California Crude Didn’t Exactly Clean up Its Carbon Intensity in 2019
Nearly 30% of California's crude was produced in-state last year. Oil fields in Kern County account for the vast majority of the state's oil production, and the average crude CI intensity for that material was well above the baseline – doubling or even tripling in some cases – CARB data show.
Oil imported into the state had lower CI scores. Saudi Arabia last year exported to California about 88 million bbl with an average crude CI of about 9.2 gCO2e/MJ, well below the 11.85 baseline. About 12% of the state’s crude came from Alaska, which carried an average crude CI of 15.9 gCO2e/MJ.
LCFS and CI: How It All Works
Since its 2011 implementation and 2015 re-adoption, the LCFS has served as a blueprint for regional and national governments seeking to establish programs designed to curb the impact of transportation fuels on greenhouse gas emissions.
The LCFS ultimately seeks to achieve a 20% reduction in the CI of California’s transportation fuels by 2030, with increasingly stringent target reductions from the 2010 baseline each year. In 2020, obligated stakeholders must achieve a 7.5% reduction, up from a 6.25% reduction in 2019, and will be followed by targets of 8.75% in 2021 and 10% in 2022.
For fuel produced or imported, a CI score is calculated using a model developed for California that considers the entire life cycle of processes involved in making, shipping and storing that fuel.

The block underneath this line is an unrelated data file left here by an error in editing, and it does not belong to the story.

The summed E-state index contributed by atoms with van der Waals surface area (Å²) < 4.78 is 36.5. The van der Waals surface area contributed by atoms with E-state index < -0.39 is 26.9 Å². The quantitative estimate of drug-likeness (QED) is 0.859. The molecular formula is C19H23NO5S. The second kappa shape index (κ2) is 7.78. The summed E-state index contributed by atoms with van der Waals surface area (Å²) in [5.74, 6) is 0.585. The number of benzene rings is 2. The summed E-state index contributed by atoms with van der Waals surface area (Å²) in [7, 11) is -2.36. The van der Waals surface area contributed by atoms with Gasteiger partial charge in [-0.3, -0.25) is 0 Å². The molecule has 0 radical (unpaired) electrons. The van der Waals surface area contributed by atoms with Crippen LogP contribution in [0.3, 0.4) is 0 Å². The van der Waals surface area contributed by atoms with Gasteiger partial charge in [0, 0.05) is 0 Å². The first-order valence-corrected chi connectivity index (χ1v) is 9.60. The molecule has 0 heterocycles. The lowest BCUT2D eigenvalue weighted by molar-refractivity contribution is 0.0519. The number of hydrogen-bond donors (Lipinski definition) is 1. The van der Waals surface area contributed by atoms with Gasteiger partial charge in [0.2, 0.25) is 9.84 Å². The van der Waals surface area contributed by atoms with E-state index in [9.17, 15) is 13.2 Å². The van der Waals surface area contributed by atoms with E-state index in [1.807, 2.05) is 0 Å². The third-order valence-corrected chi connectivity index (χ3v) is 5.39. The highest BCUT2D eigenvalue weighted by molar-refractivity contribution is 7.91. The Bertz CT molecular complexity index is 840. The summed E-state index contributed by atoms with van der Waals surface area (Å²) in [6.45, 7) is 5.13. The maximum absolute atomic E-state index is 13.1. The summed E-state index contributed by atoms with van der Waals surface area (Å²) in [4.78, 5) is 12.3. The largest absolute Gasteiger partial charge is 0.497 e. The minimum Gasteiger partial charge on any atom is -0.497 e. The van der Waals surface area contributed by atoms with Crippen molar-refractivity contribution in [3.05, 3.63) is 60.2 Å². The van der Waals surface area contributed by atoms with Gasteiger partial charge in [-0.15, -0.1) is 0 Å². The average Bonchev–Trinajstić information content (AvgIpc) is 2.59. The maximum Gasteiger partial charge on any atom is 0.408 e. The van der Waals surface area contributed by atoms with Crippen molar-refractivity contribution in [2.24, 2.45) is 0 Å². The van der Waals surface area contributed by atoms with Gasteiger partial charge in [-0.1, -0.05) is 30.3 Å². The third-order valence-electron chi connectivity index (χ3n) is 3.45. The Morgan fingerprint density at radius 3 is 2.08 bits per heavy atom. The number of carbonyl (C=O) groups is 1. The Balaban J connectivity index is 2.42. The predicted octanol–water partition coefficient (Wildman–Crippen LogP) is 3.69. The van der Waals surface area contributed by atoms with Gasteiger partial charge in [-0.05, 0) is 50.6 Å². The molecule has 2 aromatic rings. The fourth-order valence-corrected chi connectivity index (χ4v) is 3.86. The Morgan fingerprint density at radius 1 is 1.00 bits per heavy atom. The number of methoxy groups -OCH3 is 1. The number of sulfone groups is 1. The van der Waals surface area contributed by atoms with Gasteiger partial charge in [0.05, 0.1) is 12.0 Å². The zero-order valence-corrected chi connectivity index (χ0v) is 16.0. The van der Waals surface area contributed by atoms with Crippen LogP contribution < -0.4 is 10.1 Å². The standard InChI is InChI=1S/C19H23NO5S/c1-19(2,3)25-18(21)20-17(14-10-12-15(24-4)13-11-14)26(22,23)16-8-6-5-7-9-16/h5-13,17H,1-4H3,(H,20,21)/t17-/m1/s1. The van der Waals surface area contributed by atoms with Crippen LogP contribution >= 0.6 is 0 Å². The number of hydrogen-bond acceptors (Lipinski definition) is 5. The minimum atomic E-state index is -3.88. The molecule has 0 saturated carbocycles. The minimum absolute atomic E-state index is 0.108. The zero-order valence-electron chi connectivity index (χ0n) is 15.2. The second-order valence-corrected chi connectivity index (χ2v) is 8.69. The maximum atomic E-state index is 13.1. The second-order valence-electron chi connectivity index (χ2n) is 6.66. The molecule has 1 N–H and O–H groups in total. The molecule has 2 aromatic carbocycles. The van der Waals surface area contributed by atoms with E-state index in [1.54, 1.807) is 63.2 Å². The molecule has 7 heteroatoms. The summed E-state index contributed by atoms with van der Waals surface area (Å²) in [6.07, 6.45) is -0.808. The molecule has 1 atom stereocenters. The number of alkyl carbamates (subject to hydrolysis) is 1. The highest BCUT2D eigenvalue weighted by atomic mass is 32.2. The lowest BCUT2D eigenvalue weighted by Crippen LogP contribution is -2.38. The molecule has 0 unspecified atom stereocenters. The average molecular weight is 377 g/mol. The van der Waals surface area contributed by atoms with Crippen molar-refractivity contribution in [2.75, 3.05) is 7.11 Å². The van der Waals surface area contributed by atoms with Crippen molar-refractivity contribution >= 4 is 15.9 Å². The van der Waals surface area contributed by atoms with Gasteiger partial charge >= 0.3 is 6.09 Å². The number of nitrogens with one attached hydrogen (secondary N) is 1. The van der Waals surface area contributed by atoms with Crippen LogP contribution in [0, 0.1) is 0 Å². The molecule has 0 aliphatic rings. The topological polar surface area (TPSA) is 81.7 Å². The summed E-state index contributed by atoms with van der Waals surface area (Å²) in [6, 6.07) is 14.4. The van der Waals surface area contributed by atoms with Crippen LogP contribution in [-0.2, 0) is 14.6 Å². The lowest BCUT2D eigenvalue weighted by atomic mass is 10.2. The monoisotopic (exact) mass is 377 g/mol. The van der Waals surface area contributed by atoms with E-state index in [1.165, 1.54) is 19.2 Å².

For fuels under the CI target for that year, the owner of that fuel accrues credits in the LCFS. For fuels over the CI target, the owner has an obligation that can be met by buying credits.
The cost of California’s LCFS credits climbed to record highs in early 2020, but have since retreated after CARB implemented a price cap, done in part to prevent credits from spiraling out of control.
As the program’s CI reduction targets have escalated in recent years, the generation of deficits has often outpaced credit generation, drawing from the substantial bank of credits from the earlier, less stringent. years of the program.
With the number of banked credits falling, prices in 2019 and early 2020 exceeded the previous 2019 effective price cap of $213.07/credit. The 2020 credit price maximum was set by CARB at $217.97/credit and that went into effect on July 1, 2020. The annual maximum credit price is set by CARB at $200 in 2016 dollars, adjusted for inflation.
So, How Does This Translate into Fuel Prices?
Let’s look at the July 1 report again:
In the July 1 Carbon Market Report, you’ll find the LCFS Carbon Credit assessment at the top. This assessment range of $201.000-$202.000/credit, with a $201.5000/credit full-day average, was based on the reporting of market activity from a range of industry sources.
From there, OPIS provides the expected CI points for ethanol and biodiesel. On this particular day, each CI point of ethanol could be expected to be worth 1.6425cts, meaning, an ethanol plant with a CI score of 60 could expect to see a premium of about 16.4cts for its fuel over an ethanol plant with a CI score of 70. The biodiesel CI point was calculated at 2.5415cts.
Learn more in our Renewable Fuels methodology under “OPIS’s California LCFS Carbon Intensity Calculations.”
Some refiners and suppliers treat these costs differently than others, but many rely on OPIS calculations in the Carbon Market Report to help make pricing decisions.